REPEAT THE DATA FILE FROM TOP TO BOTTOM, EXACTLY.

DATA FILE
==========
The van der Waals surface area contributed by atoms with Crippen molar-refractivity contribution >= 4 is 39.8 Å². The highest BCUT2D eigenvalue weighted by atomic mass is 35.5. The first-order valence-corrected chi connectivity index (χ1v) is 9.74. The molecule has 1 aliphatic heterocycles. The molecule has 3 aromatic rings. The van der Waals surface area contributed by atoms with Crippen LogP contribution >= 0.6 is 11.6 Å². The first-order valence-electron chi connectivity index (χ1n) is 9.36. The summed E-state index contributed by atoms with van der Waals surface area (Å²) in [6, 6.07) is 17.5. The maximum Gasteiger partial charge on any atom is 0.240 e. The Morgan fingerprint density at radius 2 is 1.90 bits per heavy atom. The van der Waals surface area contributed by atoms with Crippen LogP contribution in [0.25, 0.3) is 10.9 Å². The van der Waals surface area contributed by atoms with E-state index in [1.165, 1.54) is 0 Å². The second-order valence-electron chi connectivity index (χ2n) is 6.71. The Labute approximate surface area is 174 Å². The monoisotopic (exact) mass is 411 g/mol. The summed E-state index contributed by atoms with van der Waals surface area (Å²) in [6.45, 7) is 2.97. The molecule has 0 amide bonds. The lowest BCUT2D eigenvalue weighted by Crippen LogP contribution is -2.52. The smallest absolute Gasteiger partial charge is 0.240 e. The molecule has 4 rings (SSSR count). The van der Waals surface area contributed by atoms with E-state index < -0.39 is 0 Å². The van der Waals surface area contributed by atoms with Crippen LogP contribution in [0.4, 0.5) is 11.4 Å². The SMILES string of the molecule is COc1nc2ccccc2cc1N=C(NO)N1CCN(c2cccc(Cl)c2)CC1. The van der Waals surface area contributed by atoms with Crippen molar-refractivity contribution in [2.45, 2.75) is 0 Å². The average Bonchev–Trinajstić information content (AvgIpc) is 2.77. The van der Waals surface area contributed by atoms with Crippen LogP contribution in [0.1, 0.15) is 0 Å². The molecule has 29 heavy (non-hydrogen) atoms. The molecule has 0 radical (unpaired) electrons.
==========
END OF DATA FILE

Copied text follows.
The van der Waals surface area contributed by atoms with Crippen molar-refractivity contribution >= 4 is 39.8 Å². The highest BCUT2D eigenvalue weighted by atomic mass is 35.5. The first-order valence-corrected chi connectivity index (χ1v) is 9.74. The molecule has 1 aliphatic heterocycles. The molecule has 3 aromatic rings. The van der Waals surface area contributed by atoms with Crippen LogP contribution >= 0.6 is 11.6 Å². The first-order valence-electron chi connectivity index (χ1n) is 9.36. The summed E-state index contributed by atoms with van der Waals surface area (Å²) in [6, 6.07) is 17.5. The maximum Gasteiger partial charge on any atom is 0.240 e. The Morgan fingerprint density at radius 2 is 1.90 bits per heavy atom. The van der Waals surface area contributed by atoms with Crippen LogP contribution in [0.25, 0.3) is 10.9 Å². The van der Waals surface area contributed by atoms with E-state index in [1.165, 1.54) is 0 Å². The second-order valence-electron chi connectivity index (χ2n) is 6.71. The Labute approximate surface area is 174 Å². The monoisotopic (exact) mass is 411 g/mol. The summed E-state index contributed by atoms with van der Waals surface area (Å²) in [6.45, 7) is 2.97. The molecule has 0 amide bonds. The lowest BCUT2D eigenvalue weighted by Crippen LogP contribution is -2.52. The smallest absolute Gasteiger partial charge is 0.240 e. The molecule has 4 rings (SSSR count). The van der Waals surface area contributed by atoms with E-state index < -0.39 is 0 Å². The van der Waals surface area contributed by atoms with Crippen LogP contribution in [0.4, 0.5) is 11.4 Å². The SMILES string of the molecule is COc1nc2ccccc2cc1N=C(NO)N1CCN(c2cccc(Cl)c2)CC1. The van der Waals surface area contributed by atoms with Crippen molar-refractivity contribution in [2.45, 2.75) is 0 Å². The average Bonchev–Trinajstić information content (AvgIpc) is 2.77. The van der Waals surface area contributed by atoms with Crippen LogP contribution in [0.1, 0.15) is 0 Å². The molecule has 29 heavy (non-hydrogen) atoms. The molecule has 0 radical (unpaired) electrons.